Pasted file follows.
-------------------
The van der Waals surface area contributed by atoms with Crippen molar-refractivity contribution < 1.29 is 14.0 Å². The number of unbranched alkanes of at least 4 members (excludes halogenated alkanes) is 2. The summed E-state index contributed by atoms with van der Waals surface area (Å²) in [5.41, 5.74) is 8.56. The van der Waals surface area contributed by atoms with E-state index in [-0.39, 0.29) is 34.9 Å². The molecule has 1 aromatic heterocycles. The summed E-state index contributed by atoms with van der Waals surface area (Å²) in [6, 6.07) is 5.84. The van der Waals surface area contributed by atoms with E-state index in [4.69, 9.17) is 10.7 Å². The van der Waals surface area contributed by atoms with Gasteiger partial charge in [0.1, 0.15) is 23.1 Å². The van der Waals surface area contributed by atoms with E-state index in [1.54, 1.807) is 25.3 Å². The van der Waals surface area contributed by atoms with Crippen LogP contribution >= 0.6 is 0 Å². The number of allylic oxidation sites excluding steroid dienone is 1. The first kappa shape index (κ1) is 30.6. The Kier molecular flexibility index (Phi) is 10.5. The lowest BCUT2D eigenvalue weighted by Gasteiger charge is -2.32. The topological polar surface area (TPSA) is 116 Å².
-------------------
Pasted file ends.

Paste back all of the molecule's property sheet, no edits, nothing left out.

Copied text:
The van der Waals surface area contributed by atoms with Crippen molar-refractivity contribution < 1.29 is 14.0 Å². The number of unbranched alkanes of at least 4 members (excludes halogenated alkanes) is 2. The summed E-state index contributed by atoms with van der Waals surface area (Å²) in [5.41, 5.74) is 8.56. The van der Waals surface area contributed by atoms with E-state index in [-0.39, 0.29) is 34.9 Å². The molecule has 1 aromatic heterocycles. The summed E-state index contributed by atoms with van der Waals surface area (Å²) in [6, 6.07) is 5.84. The van der Waals surface area contributed by atoms with E-state index in [4.69, 9.17) is 10.7 Å². The van der Waals surface area contributed by atoms with Gasteiger partial charge in [0.1, 0.15) is 23.1 Å². The van der Waals surface area contributed by atoms with E-state index in [1.54, 1.807) is 25.3 Å². The van der Waals surface area contributed by atoms with Crippen LogP contribution >= 0.6 is 0 Å². The number of allylic oxidation sites excluding steroid dienone is 1. The first kappa shape index (κ1) is 30.6. The Kier molecular flexibility index (Phi) is 10.5. The lowest BCUT2D eigenvalue weighted by Gasteiger charge is -2.32. The topological polar surface area (TPSA) is 116 Å².